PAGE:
The article also highlights fitness as being an integral part of yuppie culture, which I'd never realised before, with McInerney stating that "it's hard to believe, but there weren't all that many gyms in Manhattan in 1979," which is crazy to think because sitting here in 2014 it's weird to imagine a world that fitness isn't an important part of life and culture. He states that achieving perfection through physical fitness and making piles of money were the twin goals of the yuppies, they wanted to be better than everyone else is his suggestion. These goals, according to McInerney, were embodied in the baby jogger, an invention of the 80s that combined spending quality time with children, fitness and having a technologically advanced, ridiculously expensive thing everyone else could admire. 


While this is a modern article, written in 2008 as part of the 40th anniversary of New York magazine, the fact that McInerney was living in New York City during the invasion of the Yuppies, he at one point recalls his first sighting of a "yuppie," and the fact that his 1984 novel Bright Lights, Big City depicts yuppie life, means that the article is able to retrospectively analyse yuppie culture, and McInerney is able to describe the good, as well as the bad of this culture.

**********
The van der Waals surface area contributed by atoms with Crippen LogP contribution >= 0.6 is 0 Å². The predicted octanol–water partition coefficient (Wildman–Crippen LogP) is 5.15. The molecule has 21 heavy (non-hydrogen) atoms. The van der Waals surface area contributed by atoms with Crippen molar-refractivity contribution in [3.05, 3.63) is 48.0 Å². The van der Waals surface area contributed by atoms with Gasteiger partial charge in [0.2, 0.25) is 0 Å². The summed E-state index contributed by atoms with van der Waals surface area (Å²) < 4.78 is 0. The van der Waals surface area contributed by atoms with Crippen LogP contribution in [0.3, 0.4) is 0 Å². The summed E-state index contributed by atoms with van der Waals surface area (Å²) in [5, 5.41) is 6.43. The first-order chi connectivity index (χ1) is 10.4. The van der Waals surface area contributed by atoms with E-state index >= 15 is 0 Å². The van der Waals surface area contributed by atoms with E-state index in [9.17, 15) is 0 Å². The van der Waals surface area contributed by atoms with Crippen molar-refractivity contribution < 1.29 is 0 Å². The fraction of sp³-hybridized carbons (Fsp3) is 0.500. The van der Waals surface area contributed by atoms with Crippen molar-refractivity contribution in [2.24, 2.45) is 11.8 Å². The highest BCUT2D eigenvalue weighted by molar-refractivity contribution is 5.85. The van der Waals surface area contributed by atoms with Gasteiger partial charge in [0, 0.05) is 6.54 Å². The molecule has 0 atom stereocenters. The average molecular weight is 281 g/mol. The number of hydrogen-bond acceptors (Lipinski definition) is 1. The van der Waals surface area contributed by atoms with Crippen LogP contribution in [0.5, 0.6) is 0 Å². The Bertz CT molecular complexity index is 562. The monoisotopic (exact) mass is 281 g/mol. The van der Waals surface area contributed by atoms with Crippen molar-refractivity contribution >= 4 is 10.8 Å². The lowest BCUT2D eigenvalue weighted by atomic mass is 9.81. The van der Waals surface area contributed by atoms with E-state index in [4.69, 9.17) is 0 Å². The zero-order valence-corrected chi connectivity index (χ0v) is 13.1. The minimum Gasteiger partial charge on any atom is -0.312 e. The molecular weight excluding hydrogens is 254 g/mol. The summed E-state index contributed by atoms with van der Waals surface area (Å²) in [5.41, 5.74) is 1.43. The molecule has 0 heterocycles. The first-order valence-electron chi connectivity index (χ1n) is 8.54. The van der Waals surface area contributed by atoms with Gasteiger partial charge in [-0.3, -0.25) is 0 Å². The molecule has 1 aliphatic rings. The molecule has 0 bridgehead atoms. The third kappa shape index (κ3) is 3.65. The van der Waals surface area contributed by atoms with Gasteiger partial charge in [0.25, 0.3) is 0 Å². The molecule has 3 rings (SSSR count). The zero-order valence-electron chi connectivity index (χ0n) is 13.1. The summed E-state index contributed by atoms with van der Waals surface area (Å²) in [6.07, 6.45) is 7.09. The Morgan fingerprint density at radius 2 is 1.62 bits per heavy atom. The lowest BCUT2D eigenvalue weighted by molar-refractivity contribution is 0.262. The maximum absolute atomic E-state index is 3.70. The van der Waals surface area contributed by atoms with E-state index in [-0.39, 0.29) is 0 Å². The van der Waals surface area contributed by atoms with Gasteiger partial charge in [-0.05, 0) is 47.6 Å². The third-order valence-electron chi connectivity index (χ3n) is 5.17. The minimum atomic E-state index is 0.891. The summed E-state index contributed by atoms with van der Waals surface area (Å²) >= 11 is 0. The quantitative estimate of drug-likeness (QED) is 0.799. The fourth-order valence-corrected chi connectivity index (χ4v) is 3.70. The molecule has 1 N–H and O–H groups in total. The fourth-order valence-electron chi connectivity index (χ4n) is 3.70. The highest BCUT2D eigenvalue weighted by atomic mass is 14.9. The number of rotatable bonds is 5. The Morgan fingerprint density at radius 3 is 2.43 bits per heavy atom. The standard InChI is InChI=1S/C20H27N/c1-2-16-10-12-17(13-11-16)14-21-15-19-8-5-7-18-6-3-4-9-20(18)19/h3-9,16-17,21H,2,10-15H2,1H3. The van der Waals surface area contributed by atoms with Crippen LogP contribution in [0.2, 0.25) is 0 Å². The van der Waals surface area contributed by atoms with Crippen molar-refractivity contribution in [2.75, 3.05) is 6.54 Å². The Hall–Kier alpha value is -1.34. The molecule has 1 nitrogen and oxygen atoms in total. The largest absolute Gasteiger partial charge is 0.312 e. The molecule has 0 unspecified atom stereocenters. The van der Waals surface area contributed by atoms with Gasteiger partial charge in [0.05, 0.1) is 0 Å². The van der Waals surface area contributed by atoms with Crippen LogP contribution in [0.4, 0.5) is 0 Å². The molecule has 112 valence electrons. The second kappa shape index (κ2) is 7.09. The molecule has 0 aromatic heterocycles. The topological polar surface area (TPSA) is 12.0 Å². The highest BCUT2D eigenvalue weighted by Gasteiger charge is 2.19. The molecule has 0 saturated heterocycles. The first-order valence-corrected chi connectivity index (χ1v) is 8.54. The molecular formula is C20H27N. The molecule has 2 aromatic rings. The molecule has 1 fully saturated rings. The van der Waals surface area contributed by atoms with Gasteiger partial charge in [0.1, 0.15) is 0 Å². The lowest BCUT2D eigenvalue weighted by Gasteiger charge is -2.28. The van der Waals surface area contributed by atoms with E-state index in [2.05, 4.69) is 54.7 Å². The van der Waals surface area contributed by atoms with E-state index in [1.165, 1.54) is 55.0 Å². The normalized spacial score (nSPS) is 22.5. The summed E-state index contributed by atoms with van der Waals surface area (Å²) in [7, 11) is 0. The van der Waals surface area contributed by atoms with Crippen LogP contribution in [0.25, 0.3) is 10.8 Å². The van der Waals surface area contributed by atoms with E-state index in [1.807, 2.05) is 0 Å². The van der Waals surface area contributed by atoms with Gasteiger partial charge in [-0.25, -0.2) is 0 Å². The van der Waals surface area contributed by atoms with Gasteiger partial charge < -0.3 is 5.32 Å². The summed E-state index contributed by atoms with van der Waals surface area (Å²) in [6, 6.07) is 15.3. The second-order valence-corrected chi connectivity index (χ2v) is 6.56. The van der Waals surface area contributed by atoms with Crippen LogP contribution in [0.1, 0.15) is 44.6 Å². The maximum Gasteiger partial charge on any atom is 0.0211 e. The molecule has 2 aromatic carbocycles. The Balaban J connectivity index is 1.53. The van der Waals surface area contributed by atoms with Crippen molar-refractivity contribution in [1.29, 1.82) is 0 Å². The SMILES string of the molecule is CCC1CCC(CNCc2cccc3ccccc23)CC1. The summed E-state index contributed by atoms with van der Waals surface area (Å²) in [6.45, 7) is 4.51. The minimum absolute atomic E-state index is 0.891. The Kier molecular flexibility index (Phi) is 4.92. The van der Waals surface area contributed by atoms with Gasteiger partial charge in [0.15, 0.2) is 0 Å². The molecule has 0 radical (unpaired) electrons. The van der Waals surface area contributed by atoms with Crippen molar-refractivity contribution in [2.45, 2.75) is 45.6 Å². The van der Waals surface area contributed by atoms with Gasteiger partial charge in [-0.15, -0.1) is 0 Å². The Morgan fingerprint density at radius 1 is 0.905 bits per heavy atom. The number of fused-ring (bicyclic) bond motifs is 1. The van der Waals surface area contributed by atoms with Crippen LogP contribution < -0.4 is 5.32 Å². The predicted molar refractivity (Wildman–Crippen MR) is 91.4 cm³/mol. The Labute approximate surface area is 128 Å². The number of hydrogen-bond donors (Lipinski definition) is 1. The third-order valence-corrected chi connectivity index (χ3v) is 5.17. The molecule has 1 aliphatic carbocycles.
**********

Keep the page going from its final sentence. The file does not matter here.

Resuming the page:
More often than not yuppies have been portrayed in a negative light, as consumed by greed and morally corrupt, but McInerney does highlight the positive impact that the yuppies had on NYC in the 1980s, with his description of 70s NYC coming across as an almost dystopian, nightmare city, with muggings being seen as a right of passage, but with the economic boom of the early 80s, which brought the flood of yuppies into the city, who intern brought gentrification to NYC, redeveloping once dangerous and forgotten neighbourhoods, and probably saving the city from a painfully slow death, reinvigorating it with new life. Aside from the visions of the city portrayed in films like Taxi Driver, its hard for me to imagine what the city that McInerney described was like considering the booming metropolis NYC has become.  

While the yuppie of the 1980s has long since died, their culture has lived on, in McInerney's words "the pods have taken over the world" and the worship of designer brands and labels, connoissuership and the pursuit of physical perfection through fitness have become hallmarks of our society, the legacy of the yuppies. 

The Secret Of My Success (Representation of the Yuppie)